Neuropathic Pain

MDNG Pain ManagementSeptember 2008
Volume 1
Issue 1


Enriched Population of PNS Neurons Derived from Human Embryonic Stem Cells as a Platform for Studying Peripheral Neuropathies

Journal: Plos One (February 18, 2010)

Authors: Valensi-Kurtz M, Lefler S, Cohen M, et al

Purpose: To create “a suitable cellular model” for studying peripheral neuropathies. Previous attempts at creating PNS cells from human embryonic stem cells would produce only low percentages. An increase in the amount of PNS cells is needed for future neuropathic study or investigation and by using a new method the researches would attempt to do so.

Results: The research team plated 8-week-old hESC-derived neural progenitors into laminin-coated dishes for two weeks, which then produced populations of functional PNS neurons with “electrophysiological activities typical of mature neurons.” The method also allowed the team, for the first time in human PNS neurons, to witness the expression of the protein that causes the peripheral neuropathy familial dysautonomia.

Link Code: pm3256

Chemical Composition and Evaluation of the Anti-hypernociceptive Effect of the Essential Oil Extracted from the Leaves of Ugni Myricoides on Inflammatory and Neuropathic Models of Pain in Mice

Journal: Planta Medica (February 2010)

Authors: Quintão N, da Silva G, Antonialli C, et al

Purpose: The essential oil from the leaves of Ugni myricoides contains six major constituents, including alpha-pinene, which demonstrate the plant’s systematic anti-hypernociceptive properties. This study focuses on orally administering the oil to mice to compare the effects with those of indomethacin or gabapentin in neuropathic pain relief.

Results: “U. myricoides essential oil produces marked anti-hypernociceptive effects in carrageenan and complete Freund’s adjuvant mechanical sensitization models, and also inhibited neuropathic pain-like behavior after partial ligation of the sciatic nerve with efficacy similar to that observed for indomethacin or gabapentin.”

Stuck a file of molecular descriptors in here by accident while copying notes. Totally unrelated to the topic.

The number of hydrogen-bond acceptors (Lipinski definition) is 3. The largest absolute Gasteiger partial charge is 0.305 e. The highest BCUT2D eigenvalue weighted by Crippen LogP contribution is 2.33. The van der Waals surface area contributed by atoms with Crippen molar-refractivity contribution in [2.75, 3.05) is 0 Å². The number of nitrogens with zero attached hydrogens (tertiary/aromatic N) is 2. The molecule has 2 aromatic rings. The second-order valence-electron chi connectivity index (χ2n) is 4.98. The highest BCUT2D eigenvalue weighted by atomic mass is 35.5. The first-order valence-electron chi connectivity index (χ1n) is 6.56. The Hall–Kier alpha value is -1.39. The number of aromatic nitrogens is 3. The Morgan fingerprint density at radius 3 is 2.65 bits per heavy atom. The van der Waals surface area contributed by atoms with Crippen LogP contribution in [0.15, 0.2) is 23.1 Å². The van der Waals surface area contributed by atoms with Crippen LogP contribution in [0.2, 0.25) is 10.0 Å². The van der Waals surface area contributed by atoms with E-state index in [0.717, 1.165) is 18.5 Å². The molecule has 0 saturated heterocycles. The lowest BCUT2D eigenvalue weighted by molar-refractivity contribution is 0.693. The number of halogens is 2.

Link Code: pm3257

//Clinical Trials

Neuropathic Pain Database NePDatabase

Study Type: Observational

Age/Gender Requirement: not specified (male/female)

Sponsor: Lawson Health Research Institute

Purpose: The study will serve to establish a national neuropathic pain database and determine the long-term outcome of the management of chronic neuropathic pain. The

database will provide information on demographics, diagnosis, treatment interventions, and outcome.

Link Code: pm3264

Intravenous Immunoglobulin as a Treatment for Resistant Neuropathic Pain

Study Type: Interventional

Age/Gender Requirement: 18 years (male/female)

Sponsor: University of Calgary

Purpose: This randomized, double-blind study is based on the findings that neuroinflammation may be involved in the development and maintenance of neuropathic pain. Researchers will explore “the effects of an immune-modulating blood-derived product, intravenous immunoglobulin (IVIG), in treating neuropathic pain. IVIG is thought to reduce neuroinflammation contributing to neuropathic pain.”

Link Code: pm3265

Nerve Localization in Diabetic Neuropathy

Study Type: Observational

Sponsor: University Health Network, Toronto

Age/Gender Requirement: 18-80 years (male/female)

Purpose: The study will compare nerve localization techniques and nerve characteristics in diabetic patients to those in healthy patients, as diabetics with neuropathy may be more susceptible to further nerve damage following regional anesthesia, and because nerve stimulation, the gold standard for nerve localization, can fail in diabetics.

Link Code: pm3266

//Online CME

Diabetic Neuropathy

Credits: 1.00

Fee: $25.00

Expires: March 7, 2011

Multimedia: Not listed

Upon completion of this course, participants should be able to discuss the epidemiological trends in diabetic neuropathies, recognize the different types of neuropathies affecting diabetic patients, and identify the basic approach to evaluation of a patient with diabetic neuropathy.

LinkCode: pm3232

//The Educated PatientTM

Nerve Pain Self-Care

Getting some exercise, taking a warm bath, or meditating are just a few activities suggested at this site for patients to help alleviate some neuropathic pain themselves. Although in most cases they won’t alleviate all types of pain, the tips offered here can be taken advantage of by patients on their own, accompanying their professional treatment regimen. The basics of neuropathic pain, including causes, are also reviewed.

Link Code: pm3222

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